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Economic Perpetual Motion Machines?

The Patent Office requires a working model of only one type of invention - the perpetual motion machine. The reason is that it defiles the laws of physics, yet crackpots insist on filing patents for them.

In economics, there are now two examples of attempts to build perpetual motion machines i.e. systems that recirculate money and produce new money by so doing.

The latest example is new language in the Health Bill that imposes some kind of fee/tax on medical device manufacturers to raise money to pay for healthcare reform. So let's see how this is a circular system. Let's say that a medical device company pays this new tax. It recovers that cost by either reducing its profits or passing the cost onto the customer. Hmm, anyone brilliant enough to figure out which option will be exercised by the medical industrial complex? So the device manufacturers who can (large ones), will pass the cost onto the doctor who buys the equipment but the equipment will be paid by Medicare indirectly. I've already written about the great ripoff that device makers impose on Medicare. This could just make that worse. So the government ends up shelling out more money for the use of the equipment. Where did that money come from? The tax paid by the device company - circle closed.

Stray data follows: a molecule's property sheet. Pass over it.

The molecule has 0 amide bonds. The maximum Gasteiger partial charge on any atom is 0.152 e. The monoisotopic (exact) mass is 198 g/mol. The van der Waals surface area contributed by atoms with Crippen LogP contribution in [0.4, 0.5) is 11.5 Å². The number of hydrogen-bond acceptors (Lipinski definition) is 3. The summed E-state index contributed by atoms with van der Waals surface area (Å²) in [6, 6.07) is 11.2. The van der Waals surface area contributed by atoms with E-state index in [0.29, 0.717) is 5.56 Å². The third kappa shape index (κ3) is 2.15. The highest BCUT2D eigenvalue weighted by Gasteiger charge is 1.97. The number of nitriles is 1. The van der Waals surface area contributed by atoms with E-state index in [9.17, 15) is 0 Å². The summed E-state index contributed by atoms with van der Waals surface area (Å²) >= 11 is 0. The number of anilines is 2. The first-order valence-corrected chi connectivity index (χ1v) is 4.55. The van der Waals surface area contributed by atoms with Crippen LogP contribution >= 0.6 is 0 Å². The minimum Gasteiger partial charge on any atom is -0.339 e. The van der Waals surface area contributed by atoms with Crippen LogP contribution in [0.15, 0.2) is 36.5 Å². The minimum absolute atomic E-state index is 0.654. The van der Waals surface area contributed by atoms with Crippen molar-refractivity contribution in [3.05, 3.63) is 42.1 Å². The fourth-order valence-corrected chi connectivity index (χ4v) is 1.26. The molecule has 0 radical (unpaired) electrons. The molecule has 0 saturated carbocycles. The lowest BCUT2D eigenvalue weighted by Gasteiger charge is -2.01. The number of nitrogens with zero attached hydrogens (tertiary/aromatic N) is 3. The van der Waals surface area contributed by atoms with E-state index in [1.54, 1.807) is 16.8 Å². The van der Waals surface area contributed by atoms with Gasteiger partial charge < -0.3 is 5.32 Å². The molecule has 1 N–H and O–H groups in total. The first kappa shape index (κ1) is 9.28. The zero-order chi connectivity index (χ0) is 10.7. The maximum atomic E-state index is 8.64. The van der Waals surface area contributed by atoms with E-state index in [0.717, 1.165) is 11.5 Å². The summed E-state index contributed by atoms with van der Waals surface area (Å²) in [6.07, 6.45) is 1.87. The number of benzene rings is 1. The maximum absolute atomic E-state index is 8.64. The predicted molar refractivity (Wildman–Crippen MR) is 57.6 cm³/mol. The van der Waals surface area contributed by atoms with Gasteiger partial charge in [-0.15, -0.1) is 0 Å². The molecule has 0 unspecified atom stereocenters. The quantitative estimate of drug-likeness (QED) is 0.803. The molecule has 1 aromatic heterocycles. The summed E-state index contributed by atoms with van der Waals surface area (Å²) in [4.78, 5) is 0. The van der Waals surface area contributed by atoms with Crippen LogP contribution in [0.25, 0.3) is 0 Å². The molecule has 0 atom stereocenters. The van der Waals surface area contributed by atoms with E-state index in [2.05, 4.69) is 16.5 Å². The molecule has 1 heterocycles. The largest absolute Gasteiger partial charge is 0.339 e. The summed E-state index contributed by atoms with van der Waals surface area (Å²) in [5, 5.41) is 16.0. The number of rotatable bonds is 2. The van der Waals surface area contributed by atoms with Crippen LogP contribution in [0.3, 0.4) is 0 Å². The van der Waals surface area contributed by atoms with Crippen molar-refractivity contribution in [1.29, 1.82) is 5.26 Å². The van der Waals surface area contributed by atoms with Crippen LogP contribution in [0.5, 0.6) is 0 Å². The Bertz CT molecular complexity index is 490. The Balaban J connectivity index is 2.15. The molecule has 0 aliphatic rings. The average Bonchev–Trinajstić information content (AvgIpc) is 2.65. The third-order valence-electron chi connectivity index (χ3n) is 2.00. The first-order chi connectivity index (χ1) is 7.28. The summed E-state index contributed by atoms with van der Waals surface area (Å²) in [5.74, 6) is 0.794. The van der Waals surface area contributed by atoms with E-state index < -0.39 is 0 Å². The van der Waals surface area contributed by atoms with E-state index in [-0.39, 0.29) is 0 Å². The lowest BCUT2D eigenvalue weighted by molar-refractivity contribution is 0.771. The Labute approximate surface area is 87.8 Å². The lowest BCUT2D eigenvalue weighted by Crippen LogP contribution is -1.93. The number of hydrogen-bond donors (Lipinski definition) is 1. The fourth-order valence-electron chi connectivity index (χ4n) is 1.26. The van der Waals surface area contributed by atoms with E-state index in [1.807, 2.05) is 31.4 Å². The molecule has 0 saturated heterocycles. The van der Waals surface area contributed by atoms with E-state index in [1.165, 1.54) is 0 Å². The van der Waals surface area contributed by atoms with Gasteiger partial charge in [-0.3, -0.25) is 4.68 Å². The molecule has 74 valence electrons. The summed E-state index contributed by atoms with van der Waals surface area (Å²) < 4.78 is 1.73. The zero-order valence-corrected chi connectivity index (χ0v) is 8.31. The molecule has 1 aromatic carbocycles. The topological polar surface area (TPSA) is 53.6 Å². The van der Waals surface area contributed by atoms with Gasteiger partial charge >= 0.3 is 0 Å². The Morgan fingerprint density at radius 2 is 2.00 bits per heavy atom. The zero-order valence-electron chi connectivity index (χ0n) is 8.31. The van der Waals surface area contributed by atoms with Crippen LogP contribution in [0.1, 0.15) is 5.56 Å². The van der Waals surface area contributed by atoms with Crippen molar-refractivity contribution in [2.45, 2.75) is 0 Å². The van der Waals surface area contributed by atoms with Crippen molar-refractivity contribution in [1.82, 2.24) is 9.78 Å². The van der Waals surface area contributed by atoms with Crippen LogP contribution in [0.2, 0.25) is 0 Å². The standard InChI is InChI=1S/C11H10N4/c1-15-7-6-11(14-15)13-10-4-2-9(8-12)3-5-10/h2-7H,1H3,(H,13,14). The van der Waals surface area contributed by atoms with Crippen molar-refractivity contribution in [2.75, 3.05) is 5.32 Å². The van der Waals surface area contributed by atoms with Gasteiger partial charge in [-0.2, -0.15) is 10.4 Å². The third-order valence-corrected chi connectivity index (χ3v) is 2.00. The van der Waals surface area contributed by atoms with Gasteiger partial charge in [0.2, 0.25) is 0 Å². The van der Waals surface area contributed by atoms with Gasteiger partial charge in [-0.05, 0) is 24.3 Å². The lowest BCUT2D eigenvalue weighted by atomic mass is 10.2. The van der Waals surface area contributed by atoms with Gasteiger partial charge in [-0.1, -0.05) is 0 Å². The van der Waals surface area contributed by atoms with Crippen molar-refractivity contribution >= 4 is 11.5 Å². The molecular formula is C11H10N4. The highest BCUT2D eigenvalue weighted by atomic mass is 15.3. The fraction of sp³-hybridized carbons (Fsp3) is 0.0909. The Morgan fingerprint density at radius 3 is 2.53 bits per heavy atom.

So what does this achieve? It creates the impression that device companies will help to pay for healthcare reform. But that's a myth. The money just recirculates, and with some friction (to use the physics analogy), money is lost in the process.

I don't want to be in the "Don't tax him, don't tax me, tax the man behind the tree" category, but I'm not sure that taxing device companies is really the way to go. A few months ago, I proposed the converse idea, back in July, on this blog. I suggested that companies that REDUCE charges to Medicare should be given FAVORABLE tax treatment to incentivize companies to stop milking Medicare and rather help save money. That would open the flood gates of capital for innovative cost reduction.

Sadly, as much as I support healthcare reform, I'm not seeing enough innovation on the cost REDUCTION side. I hope this is the start, but I'm not yet optimistic that cost reduction is being taken seriously.

Footnote - Oh, and as far as another example of economic perpetual motion machines? Advertising-driven websites. Remember when everyone was going to get rich running ads on the Internet? Worked for a few companies - Google, and, I can't remember the names of the other companies.

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